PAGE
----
Social-Justice

Shaw University is a private liberal arts institution and the FIRST historically black university in the south. Shaw University has been referred to as the mother of African-American colleges in North Carolina. Shaw University is affiliated with the General Baptist State Convention. Her history is invaluable.

Shaw has had its share of problems over the past few decades; but few are willing to admit what the REAL problem is. It’s easy to assess what the issues are by “glancing” from the outside – however, if we (students, alumni, parents, donors, etc.) don’t take a closer look at what the real problems are, they will be detrimental. Presidents come and go – but a few key members of Shaw’s board of trustees remain the same and have served on The Board for over 20 years.  This is where the true problem lies.

A majority of Shaw’s board members are graduates of Shaw University. They stand in a fiduciary role – and owe duties of loyalty and care to the university in which they serve.  When members of The Board go “bad,” the consequences are detrimental to all who hold the university near and dear.

An outstanding board constantly evaluates itself and keeps improving. It reviews the organization’s mission annually and re-energizes itself through retreats and other activities. It invites outside expertise and educates itself in best practices.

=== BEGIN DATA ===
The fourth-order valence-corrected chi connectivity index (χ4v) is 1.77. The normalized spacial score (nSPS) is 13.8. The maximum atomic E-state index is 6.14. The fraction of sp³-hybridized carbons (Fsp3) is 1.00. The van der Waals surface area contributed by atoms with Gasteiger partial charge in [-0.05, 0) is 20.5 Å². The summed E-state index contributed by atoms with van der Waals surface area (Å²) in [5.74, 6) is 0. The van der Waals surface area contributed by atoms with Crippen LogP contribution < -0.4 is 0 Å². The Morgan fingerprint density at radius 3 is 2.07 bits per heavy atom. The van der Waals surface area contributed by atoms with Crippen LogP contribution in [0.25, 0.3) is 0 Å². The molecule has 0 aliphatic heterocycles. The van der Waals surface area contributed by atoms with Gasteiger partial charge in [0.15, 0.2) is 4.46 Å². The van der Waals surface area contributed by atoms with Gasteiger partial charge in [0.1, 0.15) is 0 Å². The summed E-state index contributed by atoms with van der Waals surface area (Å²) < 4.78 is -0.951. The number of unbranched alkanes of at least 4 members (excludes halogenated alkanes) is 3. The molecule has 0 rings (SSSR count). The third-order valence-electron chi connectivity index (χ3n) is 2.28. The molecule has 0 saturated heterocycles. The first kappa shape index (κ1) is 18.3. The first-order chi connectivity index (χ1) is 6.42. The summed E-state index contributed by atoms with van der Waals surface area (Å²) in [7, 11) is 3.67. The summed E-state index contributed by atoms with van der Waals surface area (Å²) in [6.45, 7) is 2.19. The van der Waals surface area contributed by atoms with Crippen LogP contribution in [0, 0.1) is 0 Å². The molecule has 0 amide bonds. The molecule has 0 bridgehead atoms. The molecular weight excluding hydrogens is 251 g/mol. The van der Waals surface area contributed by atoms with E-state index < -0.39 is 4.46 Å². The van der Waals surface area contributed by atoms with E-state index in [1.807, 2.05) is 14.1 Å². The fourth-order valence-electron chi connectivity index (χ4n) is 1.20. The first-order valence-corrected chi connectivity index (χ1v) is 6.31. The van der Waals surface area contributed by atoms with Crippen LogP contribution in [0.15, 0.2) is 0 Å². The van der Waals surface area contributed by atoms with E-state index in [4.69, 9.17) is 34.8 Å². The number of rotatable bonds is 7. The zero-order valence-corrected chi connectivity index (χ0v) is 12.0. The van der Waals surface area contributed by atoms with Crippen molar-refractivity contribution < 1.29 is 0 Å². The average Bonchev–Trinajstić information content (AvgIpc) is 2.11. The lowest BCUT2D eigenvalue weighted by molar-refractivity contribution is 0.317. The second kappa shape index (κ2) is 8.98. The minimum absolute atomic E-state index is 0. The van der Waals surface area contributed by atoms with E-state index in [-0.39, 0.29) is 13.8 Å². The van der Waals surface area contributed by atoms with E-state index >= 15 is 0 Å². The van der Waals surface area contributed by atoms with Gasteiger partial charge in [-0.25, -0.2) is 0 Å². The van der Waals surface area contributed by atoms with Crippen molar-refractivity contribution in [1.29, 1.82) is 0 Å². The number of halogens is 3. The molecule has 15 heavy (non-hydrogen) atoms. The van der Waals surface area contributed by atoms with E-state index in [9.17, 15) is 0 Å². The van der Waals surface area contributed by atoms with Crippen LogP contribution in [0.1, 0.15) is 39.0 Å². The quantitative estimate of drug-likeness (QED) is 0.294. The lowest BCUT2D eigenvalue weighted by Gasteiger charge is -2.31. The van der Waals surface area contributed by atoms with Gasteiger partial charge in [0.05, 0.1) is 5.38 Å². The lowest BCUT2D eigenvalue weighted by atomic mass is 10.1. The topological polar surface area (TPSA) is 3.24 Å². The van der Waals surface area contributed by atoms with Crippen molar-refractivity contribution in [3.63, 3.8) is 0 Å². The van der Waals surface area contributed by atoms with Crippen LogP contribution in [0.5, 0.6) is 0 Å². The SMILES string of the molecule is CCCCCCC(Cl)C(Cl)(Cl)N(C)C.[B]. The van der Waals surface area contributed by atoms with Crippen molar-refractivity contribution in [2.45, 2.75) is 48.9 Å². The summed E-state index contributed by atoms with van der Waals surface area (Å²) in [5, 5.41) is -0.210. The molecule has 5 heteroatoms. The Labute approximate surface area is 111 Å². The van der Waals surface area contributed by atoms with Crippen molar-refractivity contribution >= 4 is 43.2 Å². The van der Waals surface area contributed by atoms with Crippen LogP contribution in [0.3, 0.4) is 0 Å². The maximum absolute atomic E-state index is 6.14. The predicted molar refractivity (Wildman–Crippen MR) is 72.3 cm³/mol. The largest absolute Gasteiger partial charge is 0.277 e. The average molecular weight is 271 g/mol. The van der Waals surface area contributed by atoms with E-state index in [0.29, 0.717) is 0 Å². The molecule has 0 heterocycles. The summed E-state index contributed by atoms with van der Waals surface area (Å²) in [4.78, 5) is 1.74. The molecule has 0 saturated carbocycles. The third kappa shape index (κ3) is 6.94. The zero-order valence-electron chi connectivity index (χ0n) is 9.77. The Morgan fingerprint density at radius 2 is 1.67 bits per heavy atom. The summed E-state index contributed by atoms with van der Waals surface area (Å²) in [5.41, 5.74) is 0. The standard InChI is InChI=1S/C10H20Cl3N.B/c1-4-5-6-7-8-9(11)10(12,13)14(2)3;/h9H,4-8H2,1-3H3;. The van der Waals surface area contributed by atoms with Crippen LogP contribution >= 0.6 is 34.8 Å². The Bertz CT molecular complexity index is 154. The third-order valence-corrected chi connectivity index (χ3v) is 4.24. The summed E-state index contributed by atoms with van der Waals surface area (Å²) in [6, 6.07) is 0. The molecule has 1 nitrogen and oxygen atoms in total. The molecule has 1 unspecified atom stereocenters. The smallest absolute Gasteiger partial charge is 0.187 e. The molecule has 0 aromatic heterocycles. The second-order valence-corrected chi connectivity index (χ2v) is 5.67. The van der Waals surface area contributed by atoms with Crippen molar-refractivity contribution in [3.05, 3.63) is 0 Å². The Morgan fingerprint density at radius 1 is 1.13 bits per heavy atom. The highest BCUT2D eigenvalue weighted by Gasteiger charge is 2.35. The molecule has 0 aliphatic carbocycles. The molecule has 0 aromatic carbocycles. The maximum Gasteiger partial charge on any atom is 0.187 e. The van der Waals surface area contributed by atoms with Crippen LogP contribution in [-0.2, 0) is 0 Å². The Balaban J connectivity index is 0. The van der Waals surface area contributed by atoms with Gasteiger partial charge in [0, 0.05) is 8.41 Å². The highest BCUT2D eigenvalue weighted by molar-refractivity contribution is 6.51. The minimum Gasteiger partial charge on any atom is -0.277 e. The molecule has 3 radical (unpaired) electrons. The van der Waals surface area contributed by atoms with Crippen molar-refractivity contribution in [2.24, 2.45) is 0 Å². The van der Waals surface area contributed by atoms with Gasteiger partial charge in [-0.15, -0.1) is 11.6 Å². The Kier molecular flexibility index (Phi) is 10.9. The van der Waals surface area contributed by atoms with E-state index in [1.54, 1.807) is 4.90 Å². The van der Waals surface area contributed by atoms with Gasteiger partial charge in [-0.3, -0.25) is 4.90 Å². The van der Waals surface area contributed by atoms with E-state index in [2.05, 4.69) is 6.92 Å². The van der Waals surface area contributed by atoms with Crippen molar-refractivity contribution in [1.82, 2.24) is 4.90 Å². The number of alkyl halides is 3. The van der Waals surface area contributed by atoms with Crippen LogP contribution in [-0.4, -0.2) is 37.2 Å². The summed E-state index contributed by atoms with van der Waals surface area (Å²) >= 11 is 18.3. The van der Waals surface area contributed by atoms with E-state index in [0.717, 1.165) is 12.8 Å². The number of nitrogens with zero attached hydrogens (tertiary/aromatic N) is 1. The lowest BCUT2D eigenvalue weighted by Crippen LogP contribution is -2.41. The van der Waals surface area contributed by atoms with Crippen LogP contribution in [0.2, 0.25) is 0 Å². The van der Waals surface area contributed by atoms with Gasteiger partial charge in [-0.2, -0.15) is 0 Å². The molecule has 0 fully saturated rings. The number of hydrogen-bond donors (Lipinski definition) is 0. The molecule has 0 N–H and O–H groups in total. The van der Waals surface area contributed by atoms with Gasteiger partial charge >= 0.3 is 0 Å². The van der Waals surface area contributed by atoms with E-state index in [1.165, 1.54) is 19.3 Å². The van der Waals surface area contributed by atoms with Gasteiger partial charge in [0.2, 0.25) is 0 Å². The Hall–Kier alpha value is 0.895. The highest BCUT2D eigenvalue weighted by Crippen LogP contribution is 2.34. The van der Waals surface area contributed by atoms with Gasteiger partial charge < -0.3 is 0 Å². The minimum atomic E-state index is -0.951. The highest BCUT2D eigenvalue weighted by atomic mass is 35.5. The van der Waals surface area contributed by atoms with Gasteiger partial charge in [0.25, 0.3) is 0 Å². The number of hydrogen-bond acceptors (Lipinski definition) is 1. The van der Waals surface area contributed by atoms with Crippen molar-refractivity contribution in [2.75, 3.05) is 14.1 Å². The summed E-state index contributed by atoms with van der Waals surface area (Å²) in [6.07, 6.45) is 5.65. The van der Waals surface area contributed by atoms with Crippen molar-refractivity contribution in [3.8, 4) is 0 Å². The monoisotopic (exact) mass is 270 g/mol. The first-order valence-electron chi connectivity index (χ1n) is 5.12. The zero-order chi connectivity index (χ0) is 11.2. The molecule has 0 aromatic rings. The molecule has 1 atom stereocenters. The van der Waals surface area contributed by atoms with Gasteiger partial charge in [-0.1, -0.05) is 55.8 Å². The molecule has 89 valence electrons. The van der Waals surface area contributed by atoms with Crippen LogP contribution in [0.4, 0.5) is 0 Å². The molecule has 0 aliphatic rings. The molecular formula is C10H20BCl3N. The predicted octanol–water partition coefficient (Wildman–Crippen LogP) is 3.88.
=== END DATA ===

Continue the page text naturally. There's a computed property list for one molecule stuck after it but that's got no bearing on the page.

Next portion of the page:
The potential for truly “bad” acts such as misappropriation of funds, conflicts of interest, self enrichment, selective enforcement of rules and regulations, etc. – is a serious problem.   A breach of this trust not only creates resentment, it may create liability and expense in the long run.

FOR YEARS, alumni have voiced their concerns both publicly and privately about many different issues ranging from fiscal irresponsibility to conflicts of interest and malfeasance.

An ineffective board of trustees is like a plumbing leak; The longer we ignore the problem, the worse the potential outcome. It has to be fixed immediately. If we don’t take heed, not only will it be expensive to repair, eventually the entire foundation will fall through.

We have to tap into the spirit of those who went before us and stand up for progress, truth, justice and equality. Stand as students and faculty did on Shaw’s campus during the civil rights era. Always remember, if nothing changes…nothing changes.

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